The incremental forging is preferably closed die incremental forging leading to a near-net-shape final forged shape that closely approximates that of the desired final article but is slightly oversize to permit ultrasonic inspection, removal of material to account for distortion in heat treatment, and final machining. The available incremental open-die forging presses and techniques are not operable in this application to produce a near net shape, and it was therefore necessary to develop a closed-die forging press and technique for forging the axisymmetric, generally disk-shaped workpiece resulting from the first forging step.

In accordance with this aspect of the invention, a forging press comprises a stationary die having a stationary die face, and a movable die having a movable die face in facing-but-spaced-apart relation to the stationary die face along a press axis. The stationary die face may be flat or may be patterned with a pattern that is to be imposed into the facing side of the workpiece. The movable die face comprises a base-level region lying generally in a workpiece plane perpendicular to the press axis, and at least one segment, and preferably exactly three rotationally symmetric segments, raised above the base-level region. Each of the segments comprises an angular segment of a disk having a disk axis parallel to the press axis and having an included segment angle relative to the press axis. Where there is more than one segment, each of the segments is angularly separated from the other segments. There is further an exterior, circumferentially extending constraint to prevent radial expansion of a workpiece when the workpiece is pressed between the stationary die and the movable die. That is, the forging is a closed-die forging rather than an open-die forging. The exterior constraint is preferably a circumferentially extending wall, which may be separate from, or integral with, the stationary die. The space enclosed by the stationary die, the movable die, and the exterior constraint defines a workpiece volume that receives the workpiece therein. A press mechanism comprises an axial drive operable to move the movable die in a direction parallel to the press axis, and an indexing drive operable to rotate the movable die about the press axis by an indexing rotational angle. The axial movement of the movable die and the rotational movement of the indexing drive are operable only in an alternating fashion when the movable die is in contact with the workpiece, although the rotational and axial movements may be concurrent when the movable die is retracted and no longer contacts the workpiece.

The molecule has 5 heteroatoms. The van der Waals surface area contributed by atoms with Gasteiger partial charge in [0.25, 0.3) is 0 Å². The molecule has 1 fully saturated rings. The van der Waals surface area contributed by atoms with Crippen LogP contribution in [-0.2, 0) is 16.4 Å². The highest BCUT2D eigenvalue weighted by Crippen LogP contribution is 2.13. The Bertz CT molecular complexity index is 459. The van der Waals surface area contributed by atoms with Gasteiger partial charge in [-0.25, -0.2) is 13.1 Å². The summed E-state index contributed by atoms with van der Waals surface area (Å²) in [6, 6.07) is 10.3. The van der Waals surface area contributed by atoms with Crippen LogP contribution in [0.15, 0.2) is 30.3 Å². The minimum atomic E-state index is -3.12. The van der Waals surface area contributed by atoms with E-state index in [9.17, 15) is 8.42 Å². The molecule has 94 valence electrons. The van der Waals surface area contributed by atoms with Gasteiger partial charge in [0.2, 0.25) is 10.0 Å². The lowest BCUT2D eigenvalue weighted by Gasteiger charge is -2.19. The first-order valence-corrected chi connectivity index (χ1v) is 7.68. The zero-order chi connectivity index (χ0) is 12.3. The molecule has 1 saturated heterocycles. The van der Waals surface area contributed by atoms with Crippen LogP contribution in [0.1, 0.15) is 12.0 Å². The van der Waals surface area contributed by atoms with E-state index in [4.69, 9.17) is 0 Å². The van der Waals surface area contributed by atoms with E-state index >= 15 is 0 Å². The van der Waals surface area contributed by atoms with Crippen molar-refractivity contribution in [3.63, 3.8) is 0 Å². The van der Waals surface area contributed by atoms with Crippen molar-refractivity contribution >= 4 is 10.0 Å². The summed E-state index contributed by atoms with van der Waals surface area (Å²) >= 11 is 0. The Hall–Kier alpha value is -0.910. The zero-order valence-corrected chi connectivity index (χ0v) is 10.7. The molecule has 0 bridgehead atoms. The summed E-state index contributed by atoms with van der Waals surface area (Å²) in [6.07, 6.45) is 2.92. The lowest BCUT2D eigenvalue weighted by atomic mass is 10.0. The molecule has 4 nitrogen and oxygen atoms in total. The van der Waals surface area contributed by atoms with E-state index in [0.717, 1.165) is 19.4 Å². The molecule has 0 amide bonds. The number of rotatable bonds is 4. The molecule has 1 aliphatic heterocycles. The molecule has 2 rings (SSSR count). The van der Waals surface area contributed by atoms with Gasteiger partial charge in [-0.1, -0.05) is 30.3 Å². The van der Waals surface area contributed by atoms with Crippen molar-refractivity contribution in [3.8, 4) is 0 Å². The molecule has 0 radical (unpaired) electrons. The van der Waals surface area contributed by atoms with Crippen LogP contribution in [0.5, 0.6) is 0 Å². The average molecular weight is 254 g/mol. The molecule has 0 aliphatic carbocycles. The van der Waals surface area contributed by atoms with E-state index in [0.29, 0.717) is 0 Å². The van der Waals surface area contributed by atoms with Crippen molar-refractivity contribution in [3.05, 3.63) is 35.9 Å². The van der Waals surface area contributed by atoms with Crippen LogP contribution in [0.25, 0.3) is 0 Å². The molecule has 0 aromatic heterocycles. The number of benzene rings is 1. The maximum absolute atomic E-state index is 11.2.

More generally, a forging press comprises a die set comprising a stationary die and a movable die in facing-but-spaced-apart relation to the stationary die along a press axis. There is an exterior constraint extending circumferentially around the workpiece volume. The space enclosed by the stationary die, the movable die, and the exterior constraint defines a workpiece volume that receives the workpiece therein. At least one of the stationary die and the movable die has a raised feature thereon. The same press mechanism as described above is used.